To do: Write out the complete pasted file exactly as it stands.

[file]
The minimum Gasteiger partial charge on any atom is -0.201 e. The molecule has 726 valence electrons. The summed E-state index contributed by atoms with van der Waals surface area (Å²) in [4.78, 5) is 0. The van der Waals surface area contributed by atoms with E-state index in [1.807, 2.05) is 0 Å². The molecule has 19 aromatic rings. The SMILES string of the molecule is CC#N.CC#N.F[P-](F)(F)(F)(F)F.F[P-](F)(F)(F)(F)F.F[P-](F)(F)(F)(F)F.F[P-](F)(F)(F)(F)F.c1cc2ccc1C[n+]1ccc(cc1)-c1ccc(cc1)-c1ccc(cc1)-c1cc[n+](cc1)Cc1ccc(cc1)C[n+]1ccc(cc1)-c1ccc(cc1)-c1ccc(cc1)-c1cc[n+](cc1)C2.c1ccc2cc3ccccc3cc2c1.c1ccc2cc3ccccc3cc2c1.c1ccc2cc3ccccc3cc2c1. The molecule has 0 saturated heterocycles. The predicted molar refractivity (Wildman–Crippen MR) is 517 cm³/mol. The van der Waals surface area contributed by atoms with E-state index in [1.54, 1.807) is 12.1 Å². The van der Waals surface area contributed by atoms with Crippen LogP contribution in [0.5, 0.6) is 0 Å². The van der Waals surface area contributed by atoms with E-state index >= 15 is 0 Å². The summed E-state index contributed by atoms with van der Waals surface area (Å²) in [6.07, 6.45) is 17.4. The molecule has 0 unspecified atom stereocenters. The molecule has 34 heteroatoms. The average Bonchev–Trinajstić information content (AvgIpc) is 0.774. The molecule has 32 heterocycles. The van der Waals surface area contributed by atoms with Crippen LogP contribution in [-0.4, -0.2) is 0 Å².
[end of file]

The minimum Gasteiger partial charge on any atom is -0.201 e. The molecule has 726 valence electrons. The summed E-state index contributed by atoms with van der Waals surface area (Å²) in [4.78, 5) is 0. The van der Waals surface area contributed by atoms with E-state index in [1.807, 2.05) is 0 Å². The molecule has 19 aromatic rings. The SMILES string of the molecule is CC#N.CC#N.F[P-](F)(F)(F)(F)F.F[P-](F)(F)(F)(F)F.F[P-](F)(F)(F)(F)F.F[P-](F)(F)(F)(F)F.c1cc2ccc1C[n+]1ccc(cc1)-c1ccc(cc1)-c1ccc(cc1)-c1cc[n+](cc1)Cc1ccc(cc1)C[n+]1ccc(cc1)-c1ccc(cc1)-c1ccc(cc1)-c1cc[n+](cc1)C2.c1ccc2cc3ccccc3cc2c1.c1ccc2cc3ccccc3cc2c1.c1ccc2cc3ccccc3cc2c1. The molecule has 0 saturated heterocycles. The predicted molar refractivity (Wildman–Crippen MR) is 517 cm³/mol. The van der Waals surface area contributed by atoms with E-state index in [1.54, 1.807) is 12.1 Å². The van der Waals surface area contributed by atoms with Crippen LogP contribution in [0.5, 0.6) is 0 Å². The van der Waals surface area contributed by atoms with E-state index >= 15 is 0 Å². The summed E-state index contributed by atoms with van der Waals surface area (Å²) in [6.07, 6.45) is 17.4. The molecule has 0 unspecified atom stereocenters. The molecule has 34 heteroatoms. The average Bonchev–Trinajstić information content (AvgIpc) is 0.774. The molecule has 32 heterocycles. The van der Waals surface area contributed by atoms with Crippen LogP contribution in [-0.4, -0.2) is 0 Å².